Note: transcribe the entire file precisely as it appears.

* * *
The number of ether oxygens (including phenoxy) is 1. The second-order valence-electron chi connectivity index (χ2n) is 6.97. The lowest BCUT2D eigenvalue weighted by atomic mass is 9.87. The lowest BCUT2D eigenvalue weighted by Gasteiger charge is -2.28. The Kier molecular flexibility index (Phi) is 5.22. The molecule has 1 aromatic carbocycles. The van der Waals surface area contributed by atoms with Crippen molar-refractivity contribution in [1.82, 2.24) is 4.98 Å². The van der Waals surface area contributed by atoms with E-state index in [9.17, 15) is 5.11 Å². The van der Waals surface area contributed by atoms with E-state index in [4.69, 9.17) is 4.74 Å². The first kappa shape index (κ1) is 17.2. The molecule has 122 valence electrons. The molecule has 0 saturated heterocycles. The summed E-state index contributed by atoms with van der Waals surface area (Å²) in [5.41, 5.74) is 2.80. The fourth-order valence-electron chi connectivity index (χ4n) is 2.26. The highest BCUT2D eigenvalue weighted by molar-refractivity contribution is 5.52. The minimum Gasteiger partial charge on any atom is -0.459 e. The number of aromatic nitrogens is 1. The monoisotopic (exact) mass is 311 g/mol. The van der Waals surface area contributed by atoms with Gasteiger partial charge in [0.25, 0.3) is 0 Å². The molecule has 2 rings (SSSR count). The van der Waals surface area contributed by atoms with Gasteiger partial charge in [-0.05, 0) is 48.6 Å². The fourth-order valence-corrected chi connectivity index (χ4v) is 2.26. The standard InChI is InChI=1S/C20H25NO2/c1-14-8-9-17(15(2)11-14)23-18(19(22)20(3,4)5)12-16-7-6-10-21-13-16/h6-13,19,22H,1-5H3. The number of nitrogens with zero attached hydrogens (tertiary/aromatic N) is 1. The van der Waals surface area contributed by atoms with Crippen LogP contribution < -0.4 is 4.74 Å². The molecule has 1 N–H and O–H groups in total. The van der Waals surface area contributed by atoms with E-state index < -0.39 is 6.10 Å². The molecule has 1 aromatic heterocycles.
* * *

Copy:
The number of ether oxygens (including phenoxy) is 1. The second-order valence-electron chi connectivity index (χ2n) is 6.97. The lowest BCUT2D eigenvalue weighted by atomic mass is 9.87. The lowest BCUT2D eigenvalue weighted by Gasteiger charge is -2.28. The Kier molecular flexibility index (Phi) is 5.22. The molecule has 1 aromatic carbocycles. The van der Waals surface area contributed by atoms with Crippen molar-refractivity contribution in [1.82, 2.24) is 4.98 Å². The van der Waals surface area contributed by atoms with E-state index in [9.17, 15) is 5.11 Å². The van der Waals surface area contributed by atoms with E-state index in [4.69, 9.17) is 4.74 Å². The first kappa shape index (κ1) is 17.2. The molecule has 122 valence electrons. The molecule has 0 saturated heterocycles. The summed E-state index contributed by atoms with van der Waals surface area (Å²) in [5.41, 5.74) is 2.80. The fourth-order valence-electron chi connectivity index (χ4n) is 2.26. The highest BCUT2D eigenvalue weighted by molar-refractivity contribution is 5.52. The minimum Gasteiger partial charge on any atom is -0.459 e. The number of aromatic nitrogens is 1. The monoisotopic (exact) mass is 311 g/mol. The van der Waals surface area contributed by atoms with Gasteiger partial charge in [0.25, 0.3) is 0 Å². The molecule has 2 rings (SSSR count). The van der Waals surface area contributed by atoms with Gasteiger partial charge in [-0.05, 0) is 48.6 Å². The fourth-order valence-corrected chi connectivity index (χ4v) is 2.26. The standard InChI is InChI=1S/C20H25NO2/c1-14-8-9-17(15(2)11-14)23-18(19(22)20(3,4)5)12-16-7-6-10-21-13-16/h6-13,19,22H,1-5H3. The number of nitrogens with zero attached hydrogens (tertiary/aromatic N) is 1. The van der Waals surface area contributed by atoms with Crippen LogP contribution < -0.4 is 4.74 Å². The molecule has 1 N–H and O–H groups in total. The van der Waals surface area contributed by atoms with E-state index < -0.39 is 6.10 Å². The molecule has 1 aromatic heterocycles.